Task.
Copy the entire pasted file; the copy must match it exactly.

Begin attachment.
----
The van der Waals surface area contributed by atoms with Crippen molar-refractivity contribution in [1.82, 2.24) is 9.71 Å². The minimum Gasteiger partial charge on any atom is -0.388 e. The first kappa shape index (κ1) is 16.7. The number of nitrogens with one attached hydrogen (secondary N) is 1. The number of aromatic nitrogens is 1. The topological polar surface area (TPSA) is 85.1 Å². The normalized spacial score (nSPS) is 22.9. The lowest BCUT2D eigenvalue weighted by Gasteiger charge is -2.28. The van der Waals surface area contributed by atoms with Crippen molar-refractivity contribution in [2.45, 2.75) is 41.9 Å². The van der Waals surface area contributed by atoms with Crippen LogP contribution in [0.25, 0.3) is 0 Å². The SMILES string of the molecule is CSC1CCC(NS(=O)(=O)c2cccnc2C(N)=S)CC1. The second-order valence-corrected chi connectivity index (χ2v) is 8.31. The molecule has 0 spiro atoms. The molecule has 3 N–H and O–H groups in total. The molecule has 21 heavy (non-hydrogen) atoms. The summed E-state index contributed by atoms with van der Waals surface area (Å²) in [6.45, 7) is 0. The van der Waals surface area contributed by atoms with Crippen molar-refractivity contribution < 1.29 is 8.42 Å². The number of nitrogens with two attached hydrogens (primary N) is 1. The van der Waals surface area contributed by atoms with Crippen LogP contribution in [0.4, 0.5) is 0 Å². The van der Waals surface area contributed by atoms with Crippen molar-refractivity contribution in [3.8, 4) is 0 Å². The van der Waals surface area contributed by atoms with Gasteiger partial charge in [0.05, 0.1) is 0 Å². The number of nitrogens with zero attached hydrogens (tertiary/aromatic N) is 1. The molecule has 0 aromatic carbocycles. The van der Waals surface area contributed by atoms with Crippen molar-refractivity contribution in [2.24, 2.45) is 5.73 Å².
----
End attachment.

The van der Waals surface area contributed by atoms with Crippen molar-refractivity contribution in [1.82, 2.24) is 9.71 Å². The minimum Gasteiger partial charge on any atom is -0.388 e. The first kappa shape index (κ1) is 16.7. The number of nitrogens with one attached hydrogen (secondary N) is 1. The number of aromatic nitrogens is 1. The topological polar surface area (TPSA) is 85.1 Å². The normalized spacial score (nSPS) is 22.9. The lowest BCUT2D eigenvalue weighted by Gasteiger charge is -2.28. The van der Waals surface area contributed by atoms with Crippen molar-refractivity contribution in [2.45, 2.75) is 41.9 Å². The van der Waals surface area contributed by atoms with Crippen LogP contribution in [0.25, 0.3) is 0 Å². The SMILES string of the molecule is CSC1CCC(NS(=O)(=O)c2cccnc2C(N)=S)CC1. The second-order valence-corrected chi connectivity index (χ2v) is 8.31. The molecule has 0 spiro atoms. The molecule has 3 N–H and O–H groups in total. The molecule has 21 heavy (non-hydrogen) atoms. The summed E-state index contributed by atoms with van der Waals surface area (Å²) in [6.45, 7) is 0. The van der Waals surface area contributed by atoms with Crippen molar-refractivity contribution < 1.29 is 8.42 Å². The number of nitrogens with two attached hydrogens (primary N) is 1. The van der Waals surface area contributed by atoms with Crippen LogP contribution in [0.4, 0.5) is 0 Å². The van der Waals surface area contributed by atoms with Crippen molar-refractivity contribution in [3.8, 4) is 0 Å². The van der Waals surface area contributed by atoms with Gasteiger partial charge in [0.05, 0.1) is 0 Å². The number of nitrogens with zero attached hydrogens (tertiary/aromatic N) is 1. The molecule has 0 aromatic carbocycles. The van der Waals surface area contributed by atoms with Crippen molar-refractivity contribution in [2.24, 2.45) is 5.73 Å².